In

Affordable Housing Now

There’s a housing crisis in Minneapolis for working class people. From rent hikes to unjust foreclosures, so many families live in fear of being priced out of our city. Section 8 waitlists can be endless, and slumlords use the lack of affordable housing to keep families in dangerous living conditions.

A recent study even found that for a median-income black family, there’s not a single Minneapolis neighborhood where housing is considered “affordable”.

Developers pretend it’s a simple issue of supply — but their aim is to build more of the most-profitable housing. In the last two years Minneapolis has added 7,000 units; new housing is being built in the Twin Cities at the fastest rate in a decade. Rents have increased 15% since 2009 while the vacancy rate has fallen by half.. This is the result of the “let the market handle it approach”.
I will be a voice for tenants and working class communities, and I pledge not to accept campaign contributions from big developers.

Tax the rich and big developers to fund affordable housing

With Trump offering tax breaks to the billionaire class, putting Ben Carson in charge of HUD, and Republicans threatening state level budget cuts, Minneapolis must explore ways of taxing big business and the super-rich to fund affordable housing. Cities like Seattle have adopted policies like “linkage fees”- essentially a small tax on high-end residential and commercial development that goes directly towards funding more affordable housing. San Francisco has a “millionaire’s tax” on ultra high end properties.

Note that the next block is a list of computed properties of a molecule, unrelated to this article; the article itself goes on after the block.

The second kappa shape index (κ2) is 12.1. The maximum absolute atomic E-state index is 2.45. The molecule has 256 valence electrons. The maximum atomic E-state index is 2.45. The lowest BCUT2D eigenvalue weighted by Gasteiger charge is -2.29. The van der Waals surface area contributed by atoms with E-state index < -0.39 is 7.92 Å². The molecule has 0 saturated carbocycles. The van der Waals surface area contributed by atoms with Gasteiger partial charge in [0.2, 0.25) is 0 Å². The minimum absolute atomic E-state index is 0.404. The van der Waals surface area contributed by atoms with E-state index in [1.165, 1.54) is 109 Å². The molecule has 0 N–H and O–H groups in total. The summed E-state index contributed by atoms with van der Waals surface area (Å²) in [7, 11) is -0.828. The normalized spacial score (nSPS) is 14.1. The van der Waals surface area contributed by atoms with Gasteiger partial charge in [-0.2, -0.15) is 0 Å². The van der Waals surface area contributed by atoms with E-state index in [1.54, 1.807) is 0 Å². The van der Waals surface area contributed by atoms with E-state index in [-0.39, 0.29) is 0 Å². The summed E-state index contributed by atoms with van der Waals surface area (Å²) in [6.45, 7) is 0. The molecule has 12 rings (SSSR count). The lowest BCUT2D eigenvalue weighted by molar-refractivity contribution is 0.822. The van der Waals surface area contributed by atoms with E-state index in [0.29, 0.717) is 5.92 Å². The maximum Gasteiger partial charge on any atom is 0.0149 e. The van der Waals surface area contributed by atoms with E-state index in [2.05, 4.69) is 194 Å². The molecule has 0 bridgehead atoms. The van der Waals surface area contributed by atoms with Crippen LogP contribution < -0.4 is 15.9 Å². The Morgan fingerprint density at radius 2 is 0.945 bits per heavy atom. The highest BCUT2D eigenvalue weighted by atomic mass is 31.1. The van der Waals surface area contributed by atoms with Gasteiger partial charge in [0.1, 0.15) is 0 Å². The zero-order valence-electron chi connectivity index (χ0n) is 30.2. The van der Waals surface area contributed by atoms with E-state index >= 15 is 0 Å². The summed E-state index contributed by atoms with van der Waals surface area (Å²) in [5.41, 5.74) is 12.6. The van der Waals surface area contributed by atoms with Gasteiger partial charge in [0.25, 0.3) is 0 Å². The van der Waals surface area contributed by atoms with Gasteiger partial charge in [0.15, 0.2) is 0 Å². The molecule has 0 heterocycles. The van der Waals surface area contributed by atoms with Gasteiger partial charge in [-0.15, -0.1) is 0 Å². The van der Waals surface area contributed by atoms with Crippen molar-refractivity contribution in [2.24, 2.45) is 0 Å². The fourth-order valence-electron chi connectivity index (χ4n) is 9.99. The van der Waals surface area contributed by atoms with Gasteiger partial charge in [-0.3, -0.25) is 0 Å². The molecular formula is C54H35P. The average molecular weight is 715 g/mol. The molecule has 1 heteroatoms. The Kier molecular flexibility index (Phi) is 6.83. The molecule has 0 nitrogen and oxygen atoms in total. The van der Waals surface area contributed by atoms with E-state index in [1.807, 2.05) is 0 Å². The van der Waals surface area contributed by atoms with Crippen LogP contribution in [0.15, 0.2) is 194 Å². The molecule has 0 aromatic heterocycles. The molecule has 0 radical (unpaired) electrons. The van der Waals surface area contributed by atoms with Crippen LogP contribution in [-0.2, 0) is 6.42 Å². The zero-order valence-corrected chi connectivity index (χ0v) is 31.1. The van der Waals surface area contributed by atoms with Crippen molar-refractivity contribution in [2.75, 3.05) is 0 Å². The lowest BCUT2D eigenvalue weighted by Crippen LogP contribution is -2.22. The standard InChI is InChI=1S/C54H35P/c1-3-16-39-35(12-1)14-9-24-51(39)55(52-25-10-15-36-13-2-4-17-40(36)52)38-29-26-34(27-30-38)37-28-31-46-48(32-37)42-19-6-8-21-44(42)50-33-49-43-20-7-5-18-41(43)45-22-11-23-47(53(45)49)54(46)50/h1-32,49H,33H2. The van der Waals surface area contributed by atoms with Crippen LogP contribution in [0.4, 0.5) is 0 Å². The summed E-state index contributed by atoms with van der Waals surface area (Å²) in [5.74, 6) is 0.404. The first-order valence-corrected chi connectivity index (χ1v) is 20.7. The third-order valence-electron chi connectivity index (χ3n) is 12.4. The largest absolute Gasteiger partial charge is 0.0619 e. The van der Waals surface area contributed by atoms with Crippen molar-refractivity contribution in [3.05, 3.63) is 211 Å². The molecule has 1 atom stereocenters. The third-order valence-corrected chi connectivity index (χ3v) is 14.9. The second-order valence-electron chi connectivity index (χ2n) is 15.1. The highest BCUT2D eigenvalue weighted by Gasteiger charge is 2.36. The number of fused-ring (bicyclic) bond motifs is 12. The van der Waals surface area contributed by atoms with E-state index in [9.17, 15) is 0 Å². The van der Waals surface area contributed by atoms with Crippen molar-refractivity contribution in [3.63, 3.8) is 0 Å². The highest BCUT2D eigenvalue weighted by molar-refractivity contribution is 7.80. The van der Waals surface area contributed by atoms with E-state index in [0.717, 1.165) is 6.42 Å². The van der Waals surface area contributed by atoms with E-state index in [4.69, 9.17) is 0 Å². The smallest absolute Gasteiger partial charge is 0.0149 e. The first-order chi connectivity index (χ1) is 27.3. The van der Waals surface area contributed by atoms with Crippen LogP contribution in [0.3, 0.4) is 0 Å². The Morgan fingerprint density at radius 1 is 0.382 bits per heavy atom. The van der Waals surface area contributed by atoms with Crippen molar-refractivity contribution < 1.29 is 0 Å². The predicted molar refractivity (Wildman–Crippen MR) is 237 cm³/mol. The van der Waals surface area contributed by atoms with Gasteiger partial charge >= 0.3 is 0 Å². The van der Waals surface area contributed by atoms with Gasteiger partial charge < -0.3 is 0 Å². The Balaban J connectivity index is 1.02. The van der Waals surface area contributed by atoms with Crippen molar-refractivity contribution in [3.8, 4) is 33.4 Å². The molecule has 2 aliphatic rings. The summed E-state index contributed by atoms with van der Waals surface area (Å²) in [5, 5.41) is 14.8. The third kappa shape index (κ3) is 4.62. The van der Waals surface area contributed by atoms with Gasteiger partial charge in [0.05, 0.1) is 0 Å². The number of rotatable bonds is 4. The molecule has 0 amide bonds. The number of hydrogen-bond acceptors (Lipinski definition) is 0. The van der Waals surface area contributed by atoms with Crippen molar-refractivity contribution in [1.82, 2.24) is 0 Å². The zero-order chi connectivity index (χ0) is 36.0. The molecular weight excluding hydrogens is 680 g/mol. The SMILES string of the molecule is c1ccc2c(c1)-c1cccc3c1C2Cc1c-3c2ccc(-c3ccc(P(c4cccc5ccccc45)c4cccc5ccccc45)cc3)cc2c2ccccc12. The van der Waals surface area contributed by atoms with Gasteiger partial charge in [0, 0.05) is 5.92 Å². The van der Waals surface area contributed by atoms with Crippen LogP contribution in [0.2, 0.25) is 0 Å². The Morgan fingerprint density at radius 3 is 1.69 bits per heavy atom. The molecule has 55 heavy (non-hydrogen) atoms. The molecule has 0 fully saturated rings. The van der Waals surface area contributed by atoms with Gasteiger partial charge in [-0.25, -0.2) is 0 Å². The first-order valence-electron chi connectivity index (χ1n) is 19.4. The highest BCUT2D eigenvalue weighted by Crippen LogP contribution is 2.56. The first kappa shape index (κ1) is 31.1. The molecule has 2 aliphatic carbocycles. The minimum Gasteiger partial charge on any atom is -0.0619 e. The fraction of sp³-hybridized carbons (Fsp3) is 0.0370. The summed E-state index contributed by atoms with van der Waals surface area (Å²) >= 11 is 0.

Build a public option

Instead of further privatizing the existing stock of city-owned affordable housing, like Glendale Townhomes, Minneapolis should expand the public option. We can increase access to affordable housing by building thousands of high-quality, city-owned housing units, built with union jobs, rented at below-market rates, financed by selling municipal bonds and making use of currently vacant city land.

Renters Unite

Notorious slumlords like Stephen Frenz exploit the lack of affordable housing, raking in massive profits with substandard housing by banking on the fact that his tenants can’t find an alternative. I will work with tenants rights organizations like Inquilinxs Unidxs to build the collective power of renters and strengthen renters rights at the local level. I support efforts to end Section 8 discrimination, would explore stronger anti-discrimination ordinances to ensure that oppressed groups do not face de facto restriction from accessing affordable housing.

End state preemption of rent control

Minneapolis should have every tool at its disposal to provide affordable housing, which is why I’m calling for ending state preemption of rent control. City council should immediately pass a resolution demanding the state government remove the ban on rent control, and bring a legal challenge to it. Most importantly, tenants, unions, and community organizations need to organize and build pressure to demand an end to the undemocratic state ban.